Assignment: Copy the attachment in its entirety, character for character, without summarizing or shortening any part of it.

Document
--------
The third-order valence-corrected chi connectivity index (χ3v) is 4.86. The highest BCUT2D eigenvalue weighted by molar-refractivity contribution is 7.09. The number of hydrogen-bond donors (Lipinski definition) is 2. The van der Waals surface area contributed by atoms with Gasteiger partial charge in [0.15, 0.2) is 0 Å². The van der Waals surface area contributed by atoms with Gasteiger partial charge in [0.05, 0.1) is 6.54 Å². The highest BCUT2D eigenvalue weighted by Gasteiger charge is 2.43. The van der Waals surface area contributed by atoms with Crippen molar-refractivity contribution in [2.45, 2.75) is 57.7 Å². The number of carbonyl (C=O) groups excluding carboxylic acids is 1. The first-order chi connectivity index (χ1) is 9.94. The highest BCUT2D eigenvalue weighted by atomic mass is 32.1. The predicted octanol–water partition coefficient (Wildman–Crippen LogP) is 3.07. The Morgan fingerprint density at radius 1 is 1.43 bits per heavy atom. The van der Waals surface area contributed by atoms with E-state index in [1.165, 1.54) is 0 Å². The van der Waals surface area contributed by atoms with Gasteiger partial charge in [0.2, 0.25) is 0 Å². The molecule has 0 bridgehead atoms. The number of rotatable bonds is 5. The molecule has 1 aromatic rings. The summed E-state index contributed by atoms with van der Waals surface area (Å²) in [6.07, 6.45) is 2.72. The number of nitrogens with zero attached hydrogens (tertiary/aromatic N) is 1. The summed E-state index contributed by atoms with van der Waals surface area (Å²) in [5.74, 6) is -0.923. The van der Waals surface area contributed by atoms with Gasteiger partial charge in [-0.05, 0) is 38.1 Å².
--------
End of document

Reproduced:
The third-order valence-corrected chi connectivity index (χ3v) is 4.86. The highest BCUT2D eigenvalue weighted by molar-refractivity contribution is 7.09. The number of hydrogen-bond donors (Lipinski definition) is 2. The van der Waals surface area contributed by atoms with Gasteiger partial charge in [0.15, 0.2) is 0 Å². The van der Waals surface area contributed by atoms with Gasteiger partial charge in [0.05, 0.1) is 6.54 Å². The highest BCUT2D eigenvalue weighted by Gasteiger charge is 2.43. The van der Waals surface area contributed by atoms with Crippen molar-refractivity contribution in [2.45, 2.75) is 57.7 Å². The number of carbonyl (C=O) groups excluding carboxylic acids is 1. The first-order chi connectivity index (χ1) is 9.94. The highest BCUT2D eigenvalue weighted by atomic mass is 32.1. The predicted octanol–water partition coefficient (Wildman–Crippen LogP) is 3.07. The Morgan fingerprint density at radius 1 is 1.43 bits per heavy atom. The van der Waals surface area contributed by atoms with E-state index in [1.165, 1.54) is 0 Å². The van der Waals surface area contributed by atoms with Gasteiger partial charge in [0.2, 0.25) is 0 Å². The molecule has 0 bridgehead atoms. The number of rotatable bonds is 5. The molecule has 1 aromatic rings. The summed E-state index contributed by atoms with van der Waals surface area (Å²) in [6.07, 6.45) is 2.72. The number of nitrogens with zero attached hydrogens (tertiary/aromatic N) is 1. The summed E-state index contributed by atoms with van der Waals surface area (Å²) in [5.74, 6) is -0.923. The van der Waals surface area contributed by atoms with Gasteiger partial charge in [-0.05, 0) is 38.1 Å².